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Oct 25, 2007

Enzyme’s Role in Preventing Heart Disease Revealed

  • Virginia Commonwealth University researchers found that cholesteryl ester hydrolase (CEH) may play a role in reducing heart disease. They suggest that the enzyme not only prevents the formation of new plaques but also reduces existing plaques.

    The investigators focused their efforts on macrophage foam cells, which are responsible for storing large amounts of cholesterol that leads to the clogging of arteries by forming plaques. In a previous study, they found that CEH present in the foam cells regulates the amount of cholesterol that can be removed by HDL.

    Using transgenic mice that were fed a high fat and cholesterol-rich diet, the team was able to show that overexpression of the human gene for CEH in macrophage cells reduced the cholesterol content of atherosclerotic lesions from the artery-clogging foam cells and decreased the lesion area. This made the mice significantly less susceptible to heart disease, the team reports.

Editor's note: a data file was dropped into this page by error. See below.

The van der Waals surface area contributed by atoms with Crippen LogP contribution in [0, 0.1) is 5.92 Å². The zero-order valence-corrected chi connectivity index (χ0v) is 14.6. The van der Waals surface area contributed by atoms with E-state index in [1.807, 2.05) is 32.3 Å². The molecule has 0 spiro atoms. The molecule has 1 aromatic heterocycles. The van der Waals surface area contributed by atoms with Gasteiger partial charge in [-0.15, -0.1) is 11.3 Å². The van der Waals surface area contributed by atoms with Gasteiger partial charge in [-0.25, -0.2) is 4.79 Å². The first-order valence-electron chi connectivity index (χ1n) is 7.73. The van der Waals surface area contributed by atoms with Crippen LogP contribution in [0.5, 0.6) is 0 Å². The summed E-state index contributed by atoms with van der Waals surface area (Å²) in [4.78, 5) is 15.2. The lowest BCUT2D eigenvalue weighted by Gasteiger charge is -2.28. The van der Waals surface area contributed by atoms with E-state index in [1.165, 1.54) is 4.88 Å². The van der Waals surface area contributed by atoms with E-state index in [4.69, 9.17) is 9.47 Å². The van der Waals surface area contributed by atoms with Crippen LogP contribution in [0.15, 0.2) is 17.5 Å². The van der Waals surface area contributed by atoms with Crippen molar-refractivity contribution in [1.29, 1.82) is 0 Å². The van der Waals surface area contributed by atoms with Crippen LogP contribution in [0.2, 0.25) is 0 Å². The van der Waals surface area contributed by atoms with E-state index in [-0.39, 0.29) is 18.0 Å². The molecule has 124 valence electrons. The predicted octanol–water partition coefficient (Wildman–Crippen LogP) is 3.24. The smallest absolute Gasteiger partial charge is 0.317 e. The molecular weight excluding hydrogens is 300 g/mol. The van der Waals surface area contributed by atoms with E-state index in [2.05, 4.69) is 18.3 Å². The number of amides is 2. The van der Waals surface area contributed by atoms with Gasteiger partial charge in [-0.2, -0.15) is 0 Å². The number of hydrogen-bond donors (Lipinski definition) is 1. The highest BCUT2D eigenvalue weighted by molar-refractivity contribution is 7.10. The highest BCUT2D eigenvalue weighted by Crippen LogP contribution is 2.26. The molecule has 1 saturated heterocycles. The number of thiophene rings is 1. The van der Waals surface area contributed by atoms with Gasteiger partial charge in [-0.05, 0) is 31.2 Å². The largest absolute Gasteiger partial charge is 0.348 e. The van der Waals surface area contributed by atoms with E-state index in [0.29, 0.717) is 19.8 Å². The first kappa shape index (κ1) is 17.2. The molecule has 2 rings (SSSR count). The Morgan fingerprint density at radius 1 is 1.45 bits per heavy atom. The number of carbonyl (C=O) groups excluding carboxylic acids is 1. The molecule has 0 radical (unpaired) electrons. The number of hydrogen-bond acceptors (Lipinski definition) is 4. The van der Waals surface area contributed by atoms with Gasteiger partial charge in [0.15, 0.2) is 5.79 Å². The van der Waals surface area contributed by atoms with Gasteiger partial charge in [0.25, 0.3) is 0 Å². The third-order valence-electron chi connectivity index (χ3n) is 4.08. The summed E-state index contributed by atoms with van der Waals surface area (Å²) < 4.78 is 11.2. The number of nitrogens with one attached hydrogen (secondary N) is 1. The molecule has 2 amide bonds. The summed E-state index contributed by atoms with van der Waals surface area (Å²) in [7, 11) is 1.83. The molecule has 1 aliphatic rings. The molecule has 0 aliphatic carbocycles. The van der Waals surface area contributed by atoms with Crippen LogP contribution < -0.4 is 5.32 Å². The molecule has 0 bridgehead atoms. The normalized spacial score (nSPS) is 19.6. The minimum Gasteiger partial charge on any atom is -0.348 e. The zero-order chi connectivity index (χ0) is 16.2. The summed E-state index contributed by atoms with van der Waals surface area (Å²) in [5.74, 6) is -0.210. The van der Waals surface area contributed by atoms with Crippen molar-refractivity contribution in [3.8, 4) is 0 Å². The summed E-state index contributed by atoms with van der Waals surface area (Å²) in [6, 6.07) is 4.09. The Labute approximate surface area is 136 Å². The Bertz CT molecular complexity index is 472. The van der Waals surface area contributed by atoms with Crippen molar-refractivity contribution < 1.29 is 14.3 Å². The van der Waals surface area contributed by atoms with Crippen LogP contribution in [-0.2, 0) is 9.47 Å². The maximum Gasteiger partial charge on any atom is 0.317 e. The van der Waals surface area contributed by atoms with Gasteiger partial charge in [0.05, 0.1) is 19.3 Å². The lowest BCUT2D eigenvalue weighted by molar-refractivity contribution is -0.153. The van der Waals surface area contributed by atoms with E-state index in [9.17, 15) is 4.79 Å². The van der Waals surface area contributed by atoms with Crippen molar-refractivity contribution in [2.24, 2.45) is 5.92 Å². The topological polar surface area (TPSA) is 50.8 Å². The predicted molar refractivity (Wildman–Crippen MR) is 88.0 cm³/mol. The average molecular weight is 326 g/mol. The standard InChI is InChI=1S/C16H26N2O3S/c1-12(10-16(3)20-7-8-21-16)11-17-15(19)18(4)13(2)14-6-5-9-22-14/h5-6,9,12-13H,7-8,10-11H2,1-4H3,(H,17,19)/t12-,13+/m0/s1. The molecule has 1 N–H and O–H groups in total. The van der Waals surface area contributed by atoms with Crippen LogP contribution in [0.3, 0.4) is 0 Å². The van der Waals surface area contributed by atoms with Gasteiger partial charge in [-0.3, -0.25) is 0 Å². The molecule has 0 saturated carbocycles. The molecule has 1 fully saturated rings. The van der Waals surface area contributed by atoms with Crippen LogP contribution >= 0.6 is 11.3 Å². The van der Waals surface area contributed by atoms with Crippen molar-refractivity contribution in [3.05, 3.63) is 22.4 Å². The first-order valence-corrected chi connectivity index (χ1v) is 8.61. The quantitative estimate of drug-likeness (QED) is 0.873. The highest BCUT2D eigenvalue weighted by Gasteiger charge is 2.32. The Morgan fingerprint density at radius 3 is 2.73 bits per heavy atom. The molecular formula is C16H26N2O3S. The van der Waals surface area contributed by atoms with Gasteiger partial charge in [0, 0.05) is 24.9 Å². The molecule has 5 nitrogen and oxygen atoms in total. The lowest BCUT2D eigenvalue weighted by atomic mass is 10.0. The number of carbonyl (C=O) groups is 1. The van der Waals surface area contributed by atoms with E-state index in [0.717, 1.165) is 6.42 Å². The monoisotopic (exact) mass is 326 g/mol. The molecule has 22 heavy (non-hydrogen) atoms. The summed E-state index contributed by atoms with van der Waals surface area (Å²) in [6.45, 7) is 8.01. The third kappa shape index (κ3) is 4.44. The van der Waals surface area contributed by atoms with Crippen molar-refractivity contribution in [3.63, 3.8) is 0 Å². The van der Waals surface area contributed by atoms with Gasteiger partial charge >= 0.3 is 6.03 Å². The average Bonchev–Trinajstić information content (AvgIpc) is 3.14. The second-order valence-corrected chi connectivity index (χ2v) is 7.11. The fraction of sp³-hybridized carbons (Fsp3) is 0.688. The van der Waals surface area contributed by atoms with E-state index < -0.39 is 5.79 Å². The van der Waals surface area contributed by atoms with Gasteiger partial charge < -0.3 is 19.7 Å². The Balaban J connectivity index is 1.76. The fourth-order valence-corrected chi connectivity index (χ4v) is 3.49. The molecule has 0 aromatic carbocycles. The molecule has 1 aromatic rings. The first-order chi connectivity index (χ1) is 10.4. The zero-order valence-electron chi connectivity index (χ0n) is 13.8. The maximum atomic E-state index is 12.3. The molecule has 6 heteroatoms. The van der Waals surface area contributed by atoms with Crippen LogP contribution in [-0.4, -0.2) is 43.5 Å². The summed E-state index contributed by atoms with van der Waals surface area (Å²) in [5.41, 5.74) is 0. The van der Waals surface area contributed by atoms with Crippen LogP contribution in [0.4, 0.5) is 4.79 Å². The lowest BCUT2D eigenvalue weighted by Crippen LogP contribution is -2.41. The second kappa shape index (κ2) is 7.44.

The findings appear in the October issue of The Journal of Clinical Investigation (JCI).



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Scientifically Studying Ecstasy

MDMA (commonly known as the empathogen “ecstasy”) is classified as a Schedule 1 drug, which is reserved for compounds with no accepted medical use and a high abuse potential. Two researchers from Stanford, however, call for a rigorous scientific exploration of MDMA's effects to identify precisely how the drug works, the data from which could be used to develop therapeutic compounds.

Do you agree that ecstasy should be studied for its potential therapeutic benefits?

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